Granny and Grampa, McGhee HillSix saggy old cardboard boxes full of hundreds, maybe thousands, of handwritten or typed letters sit behind closed cupboard doors in my bedroom. These letters date back to high school. They’re from my mother, my grandmothers, my sisters, my brother, boys and men I loved, my best friend, other dear friends, and friends I barely remember but who were important to me at one point in my life. The envelopes, with those wavy lines across the canceled stamps, bear testament to all the places I’ve lived in my life. Unlike almost anything else in my life, I can’t throw them out. Sometimes they have lived in the dark trunk of my car until once again they are hauled into a different cupboard in a new house or apartment, where they rest in darkness next to their neighbors. The other day I opened a box at random and pulled out a letter from my grandmother. She had been to a movie with my parents and what an interesting, if confusing, movie it had been. Afterward they had gone to a Chinese buffet and my parents had treated her, how lovely of them. She was having trouble with that darned knee of hers. And then came this ending line, reminiscing about my grandfather, dead many years at this point: What a beautiful life we had together, but it wasn’t long enough. My grandmother, and that single, uncharacteristic sentence from her, written in the shaky Palmer script of her very old age, is why I love this poem so much.


Finding a Box of Family Letters, by Dana Gioa

The dead say little in their letters
they haven’t said before.
We find no secrets, and yet
how different every sentence sounds
heard across the years.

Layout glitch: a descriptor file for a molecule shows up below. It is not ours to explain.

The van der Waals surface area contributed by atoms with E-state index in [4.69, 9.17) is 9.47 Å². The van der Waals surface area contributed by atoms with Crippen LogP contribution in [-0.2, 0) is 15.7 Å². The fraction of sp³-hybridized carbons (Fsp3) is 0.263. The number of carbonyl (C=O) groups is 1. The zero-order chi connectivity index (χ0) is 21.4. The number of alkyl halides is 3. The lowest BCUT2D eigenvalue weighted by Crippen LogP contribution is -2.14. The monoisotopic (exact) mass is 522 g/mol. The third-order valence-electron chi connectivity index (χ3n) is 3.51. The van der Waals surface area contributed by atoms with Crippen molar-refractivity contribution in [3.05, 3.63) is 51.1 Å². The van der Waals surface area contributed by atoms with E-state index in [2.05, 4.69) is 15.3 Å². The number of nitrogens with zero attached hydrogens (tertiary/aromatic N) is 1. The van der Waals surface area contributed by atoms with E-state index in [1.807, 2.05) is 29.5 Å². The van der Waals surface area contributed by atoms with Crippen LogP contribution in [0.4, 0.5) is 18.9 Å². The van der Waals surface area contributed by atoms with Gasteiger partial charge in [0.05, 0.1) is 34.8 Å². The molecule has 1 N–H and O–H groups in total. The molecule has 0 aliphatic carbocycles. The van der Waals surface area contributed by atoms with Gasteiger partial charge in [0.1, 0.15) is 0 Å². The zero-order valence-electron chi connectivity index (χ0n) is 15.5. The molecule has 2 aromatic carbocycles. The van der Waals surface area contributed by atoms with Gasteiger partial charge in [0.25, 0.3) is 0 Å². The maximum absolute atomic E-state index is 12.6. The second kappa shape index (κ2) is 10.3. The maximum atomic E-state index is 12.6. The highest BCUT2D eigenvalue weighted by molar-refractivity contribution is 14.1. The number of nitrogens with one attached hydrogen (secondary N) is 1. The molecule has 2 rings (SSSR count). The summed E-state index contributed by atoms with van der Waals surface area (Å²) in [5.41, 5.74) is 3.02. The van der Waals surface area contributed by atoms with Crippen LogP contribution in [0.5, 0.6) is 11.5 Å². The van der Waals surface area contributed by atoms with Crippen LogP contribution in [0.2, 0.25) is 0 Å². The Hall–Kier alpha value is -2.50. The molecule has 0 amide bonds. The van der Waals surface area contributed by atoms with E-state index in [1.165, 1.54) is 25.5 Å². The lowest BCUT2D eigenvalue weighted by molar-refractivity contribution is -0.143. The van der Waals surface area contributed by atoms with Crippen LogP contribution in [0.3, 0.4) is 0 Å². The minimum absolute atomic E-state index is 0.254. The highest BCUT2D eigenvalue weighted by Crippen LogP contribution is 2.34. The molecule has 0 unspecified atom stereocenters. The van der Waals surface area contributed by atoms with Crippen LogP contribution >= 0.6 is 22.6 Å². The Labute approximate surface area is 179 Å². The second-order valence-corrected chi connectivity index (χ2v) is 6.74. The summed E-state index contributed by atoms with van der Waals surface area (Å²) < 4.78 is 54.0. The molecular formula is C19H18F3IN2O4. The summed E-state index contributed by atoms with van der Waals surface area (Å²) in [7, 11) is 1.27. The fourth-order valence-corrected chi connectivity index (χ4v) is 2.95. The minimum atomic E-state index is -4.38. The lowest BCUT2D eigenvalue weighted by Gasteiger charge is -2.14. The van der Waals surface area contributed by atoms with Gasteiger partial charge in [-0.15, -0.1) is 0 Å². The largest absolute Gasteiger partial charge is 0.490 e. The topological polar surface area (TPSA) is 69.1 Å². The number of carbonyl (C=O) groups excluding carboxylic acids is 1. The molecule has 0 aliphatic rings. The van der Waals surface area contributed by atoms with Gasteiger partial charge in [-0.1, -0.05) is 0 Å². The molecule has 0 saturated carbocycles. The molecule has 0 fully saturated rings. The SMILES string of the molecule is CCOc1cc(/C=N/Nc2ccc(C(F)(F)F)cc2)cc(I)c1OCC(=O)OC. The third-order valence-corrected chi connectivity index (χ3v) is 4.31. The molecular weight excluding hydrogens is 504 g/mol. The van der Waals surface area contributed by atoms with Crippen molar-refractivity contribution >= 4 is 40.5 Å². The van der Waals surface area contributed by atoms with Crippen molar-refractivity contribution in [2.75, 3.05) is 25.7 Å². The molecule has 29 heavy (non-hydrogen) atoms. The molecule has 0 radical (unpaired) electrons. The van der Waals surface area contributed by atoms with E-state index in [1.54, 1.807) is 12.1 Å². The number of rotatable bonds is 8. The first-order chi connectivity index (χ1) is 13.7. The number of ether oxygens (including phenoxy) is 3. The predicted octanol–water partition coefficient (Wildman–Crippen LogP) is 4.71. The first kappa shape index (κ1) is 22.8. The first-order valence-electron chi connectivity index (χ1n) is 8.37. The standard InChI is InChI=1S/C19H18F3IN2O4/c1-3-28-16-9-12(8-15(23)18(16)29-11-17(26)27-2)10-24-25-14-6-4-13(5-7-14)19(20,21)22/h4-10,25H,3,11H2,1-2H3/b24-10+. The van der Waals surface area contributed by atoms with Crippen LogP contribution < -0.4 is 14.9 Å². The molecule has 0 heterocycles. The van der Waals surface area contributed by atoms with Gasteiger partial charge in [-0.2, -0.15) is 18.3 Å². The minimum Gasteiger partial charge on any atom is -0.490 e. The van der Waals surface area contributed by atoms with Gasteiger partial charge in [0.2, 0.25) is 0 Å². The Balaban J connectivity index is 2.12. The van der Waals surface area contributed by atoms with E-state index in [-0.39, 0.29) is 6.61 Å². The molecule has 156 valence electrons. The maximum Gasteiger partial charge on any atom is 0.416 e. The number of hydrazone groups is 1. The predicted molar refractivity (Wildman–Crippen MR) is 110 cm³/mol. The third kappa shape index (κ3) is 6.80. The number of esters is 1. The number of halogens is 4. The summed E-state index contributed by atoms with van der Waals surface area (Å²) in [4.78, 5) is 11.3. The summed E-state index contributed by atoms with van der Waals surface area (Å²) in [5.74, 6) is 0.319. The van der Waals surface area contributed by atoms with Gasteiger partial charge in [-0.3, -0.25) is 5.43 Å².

My father breaks my heart
simply by being so young and handsome.
He’s half my age, with jet-black hair.
Look at him in his navy uniform
grinning beside his dive-bomber.

Come back, Dad! 
I want to shout.

He says he misses all of us
(though I haven’t yet been born).
He writes from places I never knew he saw,
and everyone he mentions now is dead.

There is a large, long photograph
curled like a diploma—a banquet sixty years ago.
My parents sit uncomfortably
among tables of dark-suited strangers.
The mildewed paper reeks of regret.

I wonder what song the band was playing,
just out of frame, as the photographer
arranged your smiles. A waltz? A foxtrot?
Get out there on the floor and dance!
You don’t have forever.

What does it cost to send a postcard
to the underworld? I’ll buy
a penny stamp from World War II
and mail it downtown at the old post office
just as the courthouse clock strikes twelve.

Surely the ghost of some postal worker
still makes his nightly rounds, his routine
too tedious for him to notice when it ended.
He works so slowly he moves back in time
carrying our dead letters to their lost addresses.

It’s silly to get sentimental.
The dead have moved on. So should we.
But isn’t it equally simple-minded to miss
the special expertise of the departed
in clarifying our long-term plans?

They never let us forget that the line
between them and us is only temporary.
Get out there and dance! the letters shout,
adding, Love always. Can’t wait to get home!
And soon we will be. See you there.

For more information on Dana Gioia, please click here.